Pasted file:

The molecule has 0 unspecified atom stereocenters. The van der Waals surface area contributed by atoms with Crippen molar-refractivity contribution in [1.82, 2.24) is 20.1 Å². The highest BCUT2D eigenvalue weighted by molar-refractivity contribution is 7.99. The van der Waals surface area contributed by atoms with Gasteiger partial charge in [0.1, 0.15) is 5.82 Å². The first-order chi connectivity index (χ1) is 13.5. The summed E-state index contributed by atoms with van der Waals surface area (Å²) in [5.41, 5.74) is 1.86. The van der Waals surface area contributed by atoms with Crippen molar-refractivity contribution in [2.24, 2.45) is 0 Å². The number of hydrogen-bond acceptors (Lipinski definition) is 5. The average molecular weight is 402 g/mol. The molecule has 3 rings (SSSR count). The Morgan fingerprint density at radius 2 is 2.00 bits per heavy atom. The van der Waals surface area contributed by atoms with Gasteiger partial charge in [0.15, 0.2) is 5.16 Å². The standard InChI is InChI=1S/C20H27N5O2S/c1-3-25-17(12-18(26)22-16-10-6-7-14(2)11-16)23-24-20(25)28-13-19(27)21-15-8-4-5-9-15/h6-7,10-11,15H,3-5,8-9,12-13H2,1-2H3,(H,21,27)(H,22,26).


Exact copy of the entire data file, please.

The molecule has 0 unspecified atom stereocenters. The van der Waals surface area contributed by atoms with Crippen molar-refractivity contribution in [1.82, 2.24) is 20.1 Å². The highest BCUT2D eigenvalue weighted by molar-refractivity contribution is 7.99. The van der Waals surface area contributed by atoms with Gasteiger partial charge in [0.1, 0.15) is 5.82 Å². The first-order chi connectivity index (χ1) is 13.5. The summed E-state index contributed by atoms with van der Waals surface area (Å²) in [5.41, 5.74) is 1.86. The van der Waals surface area contributed by atoms with Crippen molar-refractivity contribution in [2.24, 2.45) is 0 Å². The number of hydrogen-bond acceptors (Lipinski definition) is 5. The average molecular weight is 402 g/mol. The molecule has 3 rings (SSSR count). The Morgan fingerprint density at radius 2 is 2.00 bits per heavy atom. The van der Waals surface area contributed by atoms with Gasteiger partial charge in [0.15, 0.2) is 5.16 Å². The standard InChI is InChI=1S/C20H27N5O2S/c1-3-25-17(12-18(26)22-16-10-6-7-14(2)11-16)23-24-20(25)28-13-19(27)21-15-8-4-5-9-15/h6-7,10-11,15H,3-5,8-9,12-13H2,1-2H3,(H,21,27)(H,22,26).